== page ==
The lack of a clear risk allocation mechanism for specific sectors has also left both the public and private parties in a PPP venture in the mist. The law does not provide guidance on risk allocation but defers to the ASAs to negotiate and reach agreement with the sponsors. Meanwhile, due to the lack of successful PPP projects, both the ASAs and private parties in a PPP project have struggled with how to divide the risks.
PPP is difficult everywhere in the world. Vietnam needs a class of experts who can administer programmes in each sector. This is still a work in progress except in the power sector, which has gained a lot of experience. There are also many bankability hurdles. Examples include restrictions on the mortgage of land use rights to foreign lenders, narrowing government guarantees on foreign exchange risks and off-taker risks, and taxes on interest of foreign loans. All of these issues have been debated at length amongst the government, investors and financiers without effective solutions.
Sunlit uplands of the future
The good news is that the Vietnamese people never give up. The government's proposal for a new PPP law brings new hope.
As a law is superior to a decree, the new PPP Law should supersede inconsistent provisions in other laws. Instead of having to comply with impractical provisions of other laws in preparation and approval of PPP projects, the ASAs should only be required to set out the outcomes desired in putting the project out to tender. The bidders would have the flexibility to structure projects in a manner that best achieves the outcome desired and that complies with applicable laws.
The PPP Law should provide clear principles to help the ASAs develop risk allocation mechanism in their respective sectors. The law should not be too prescriptive, so as to avoid limiting the parties' flexibility. However, it should lay out a legal basis for the ASAs to accept the sharing of certain risks with the investors. The scope of available guarantees, further visibility into gap funding principles, and principles for making termination payment and risk sharing in case of force majeure events are amongst the main gaps that the new PPP Law could fill in.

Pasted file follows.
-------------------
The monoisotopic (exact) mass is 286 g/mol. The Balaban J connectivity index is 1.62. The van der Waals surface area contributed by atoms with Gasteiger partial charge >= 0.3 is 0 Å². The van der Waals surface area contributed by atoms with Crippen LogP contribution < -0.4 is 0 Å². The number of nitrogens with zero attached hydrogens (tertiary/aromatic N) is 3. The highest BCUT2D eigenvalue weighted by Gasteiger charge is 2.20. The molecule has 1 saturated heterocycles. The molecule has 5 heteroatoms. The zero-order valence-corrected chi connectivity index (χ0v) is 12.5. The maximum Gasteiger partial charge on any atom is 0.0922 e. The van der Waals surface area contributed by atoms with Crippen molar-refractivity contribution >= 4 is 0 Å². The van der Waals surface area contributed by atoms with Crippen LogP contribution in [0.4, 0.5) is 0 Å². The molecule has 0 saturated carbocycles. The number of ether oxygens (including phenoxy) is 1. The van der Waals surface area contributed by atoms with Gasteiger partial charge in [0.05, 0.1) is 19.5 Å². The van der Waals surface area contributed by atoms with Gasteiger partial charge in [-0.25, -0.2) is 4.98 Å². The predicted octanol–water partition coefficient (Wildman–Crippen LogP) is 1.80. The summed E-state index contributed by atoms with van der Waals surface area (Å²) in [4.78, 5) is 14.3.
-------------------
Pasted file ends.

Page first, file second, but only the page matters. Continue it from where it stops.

This law could enhance the creditworthiness of PPP projects by eliminating existing restrictions on borrowing and security interests. By way of example, the new PPP Law should supersede the Land Law to allow PPP land to be mortgaged to Vietnamese agents of foreign banks even when the land is exempt from land rental. The mechanism for refinancing or raising capital on the capital market by way of bond issuance should also be considered to make the projects more attractive to international lenders.
Marching up the foothills
There is no doubt that a good PPP programme must first start from a strong legal framework. But the new PPP law will take time to get right. In the meantime, it is important that momentum is not lost.
The government could take robust action, including creating ad-hoc mechanisms to create templates projects in certain PPP sectors. Waste treatment and water supply would be suitable for these template projects as they are of manageable size. Airports and roads should also be prioritised because of the fast-increasing travel needs of a mobile population in an elongated and fast-growing country. These pilot projects would provide helpful precedents that would both inform the crafting of the new PPP Law and also, possibly, enable a roll-out of projects in such sectors.
One cannot doubt Vietnam's bright future. A newly-resurgent PPP programme, which keeps the lights glowing brightly, would be an appropriate birthday present for 21 years of the PPP investment era.
Source: Vietnam Investment Review